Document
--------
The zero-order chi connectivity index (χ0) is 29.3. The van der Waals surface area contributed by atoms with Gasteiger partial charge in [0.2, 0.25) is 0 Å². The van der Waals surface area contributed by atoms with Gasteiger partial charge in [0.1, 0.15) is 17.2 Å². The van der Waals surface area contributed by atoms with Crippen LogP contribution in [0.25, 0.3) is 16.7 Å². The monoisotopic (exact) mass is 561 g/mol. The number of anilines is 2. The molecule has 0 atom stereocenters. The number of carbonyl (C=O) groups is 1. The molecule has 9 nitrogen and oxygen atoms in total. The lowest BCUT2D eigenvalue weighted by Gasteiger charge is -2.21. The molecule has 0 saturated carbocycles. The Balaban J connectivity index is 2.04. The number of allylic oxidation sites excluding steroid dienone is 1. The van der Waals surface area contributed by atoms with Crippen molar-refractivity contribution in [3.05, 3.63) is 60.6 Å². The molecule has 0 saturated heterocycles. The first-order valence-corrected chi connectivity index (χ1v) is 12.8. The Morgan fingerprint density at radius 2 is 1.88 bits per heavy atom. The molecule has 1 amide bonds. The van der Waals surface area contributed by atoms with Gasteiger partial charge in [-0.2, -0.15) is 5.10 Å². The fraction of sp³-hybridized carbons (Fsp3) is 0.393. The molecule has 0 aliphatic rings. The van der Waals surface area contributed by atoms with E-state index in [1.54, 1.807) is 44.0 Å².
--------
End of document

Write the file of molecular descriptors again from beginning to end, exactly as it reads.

The zero-order chi connectivity index (χ0) is 29.3. The van der Waals surface area contributed by atoms with Gasteiger partial charge in [0.2, 0.25) is 0 Å². The van der Waals surface area contributed by atoms with Gasteiger partial charge in [0.1, 0.15) is 17.2 Å². The van der Waals surface area contributed by atoms with Crippen LogP contribution in [0.25, 0.3) is 16.7 Å². The monoisotopic (exact) mass is 561 g/mol. The number of anilines is 2. The molecule has 0 atom stereocenters. The number of carbonyl (C=O) groups is 1. The molecule has 9 nitrogen and oxygen atoms in total. The lowest BCUT2D eigenvalue weighted by Gasteiger charge is -2.21. The molecule has 0 saturated carbocycles. The Balaban J connectivity index is 2.04. The number of allylic oxidation sites excluding steroid dienone is 1. The van der Waals surface area contributed by atoms with Crippen molar-refractivity contribution in [3.05, 3.63) is 60.6 Å². The molecule has 0 saturated heterocycles. The first-order valence-corrected chi connectivity index (χ1v) is 12.8. The Morgan fingerprint density at radius 2 is 1.88 bits per heavy atom. The molecule has 1 amide bonds. The van der Waals surface area contributed by atoms with Gasteiger partial charge in [-0.2, -0.15) is 5.10 Å². The fraction of sp³-hybridized carbons (Fsp3) is 0.393. The molecule has 0 aliphatic rings. The van der Waals surface area contributed by atoms with E-state index in [1.54, 1.807) is 44.0 Å².